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CNN Money has an interview with Palm’s CEO; here are some of the highlights:
The conventional wisdom is that Palm has blown it and either is going to run out of money or get sold or both.
Clearly we’ve hit a speed bump. No question about it. It’s really disappointing, and it’s frustrating. But, the company has tremendous assets. We’ve got a great team we’ve built over the last couple of years. Remember this whole thing was a transformation story. It wasn’t like we took something that was working and didn’t run it well. We started off with a company that had no future, and we have been transforming it. We have arguably the best mobile operating system out there. It’s clearly the easiest to use and has the most intuitive user interface. We’ve got good products that get critical acclaim. It’s in its early stages still, but we’ve got great quality of apps, and new apps coming all the time. By the time you get this published, we’ll have commerce going in Europe, which is a big milestone for us. We’ve got good relationships with carriers.
We’ve got all those things going for us, and what we need to do is get more commercial success and get to scale. And that’s going to take longer than we’d hoped, obviously, but that doesn’t mean we can’t get there. We do have $590 million in the bank, and we have a plan that carries this company forward. Now, we need to be frugal and we need to invest in those areas that have the best return for us, but when I read that we’re going out of business or our stock is worth zero or those kinds of things, it defies logic to me.
One Wall Street analyst says the [Palm] webOS no longer is a major differentiator because there are enough good mobile operating systems. You obviously disagree.
I would disagree. Look, webOS, has all the capabilities you’d expect from a world-class smart phone. It does email and messaging. It does Web browsing and video capture. And then it has some things that most don’t have: capabilities to share and edit video, and immersive 3D gaming. There’s a whole list of things that you’d expect the top tier to have, and we have those all in webOS. Then we have additional things, like real multitasking. So, if you’re playing 3D games and you want to go check your calendar or email, you can just switch between tasks and come back to your game. And then if you have multitasking, you really need unobtrusive notifications so that when you’re doing something you can get a notification of what’s going on in the world without interrupting what you’re working on. We also have a feature called Synergy that gives users the ability to have a single view of their data from various sources in the cloud, from Facebook and LinkedIn and Exchange and Google (GOOG) and Yahoo (YHOO). We have universal search, so you just start typing, which goes back to Palm’s original DNA of really minimizing the number of steps you have to take to accomplish it. And it goes on and on.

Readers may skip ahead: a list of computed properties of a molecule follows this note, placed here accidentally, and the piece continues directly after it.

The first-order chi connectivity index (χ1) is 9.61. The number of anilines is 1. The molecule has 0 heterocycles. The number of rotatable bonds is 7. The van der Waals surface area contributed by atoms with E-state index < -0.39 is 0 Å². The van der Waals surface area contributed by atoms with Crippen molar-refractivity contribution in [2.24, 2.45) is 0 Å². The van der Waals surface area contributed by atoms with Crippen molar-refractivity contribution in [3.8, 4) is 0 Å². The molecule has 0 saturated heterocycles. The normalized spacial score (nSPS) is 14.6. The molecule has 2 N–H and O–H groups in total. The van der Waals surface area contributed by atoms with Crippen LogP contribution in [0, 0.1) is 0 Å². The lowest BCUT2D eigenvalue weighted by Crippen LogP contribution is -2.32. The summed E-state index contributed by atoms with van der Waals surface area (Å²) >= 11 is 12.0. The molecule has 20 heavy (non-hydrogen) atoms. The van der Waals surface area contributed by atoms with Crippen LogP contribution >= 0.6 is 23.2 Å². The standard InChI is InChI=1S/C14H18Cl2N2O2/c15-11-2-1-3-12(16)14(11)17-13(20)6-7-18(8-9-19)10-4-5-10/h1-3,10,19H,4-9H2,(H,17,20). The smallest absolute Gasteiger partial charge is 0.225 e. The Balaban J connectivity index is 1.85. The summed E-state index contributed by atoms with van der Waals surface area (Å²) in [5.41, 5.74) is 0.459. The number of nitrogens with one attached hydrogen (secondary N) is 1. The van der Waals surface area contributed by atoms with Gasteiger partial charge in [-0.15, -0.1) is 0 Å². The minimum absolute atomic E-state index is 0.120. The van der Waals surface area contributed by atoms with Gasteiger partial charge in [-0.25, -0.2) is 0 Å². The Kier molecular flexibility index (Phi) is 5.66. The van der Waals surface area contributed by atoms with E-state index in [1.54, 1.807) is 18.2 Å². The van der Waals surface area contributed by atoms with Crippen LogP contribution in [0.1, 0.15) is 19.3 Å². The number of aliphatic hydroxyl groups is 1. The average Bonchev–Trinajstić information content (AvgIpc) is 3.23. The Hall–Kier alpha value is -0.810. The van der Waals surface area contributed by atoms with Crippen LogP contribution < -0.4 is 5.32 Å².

Please forgive the downer questions, but here’s another …
That’s okay, go ahead. I’m bummed out too, by things like not taking off at Verizon. One of the analysts on our earnings call asked if we had launched when Droid launched, and Droid launched when [we] launched at Verizon, would the story have been opposite? I said I think we have a better product than Droid, and customers would have been happier with it.
Was it a mistake to debut with Sprint in the first place?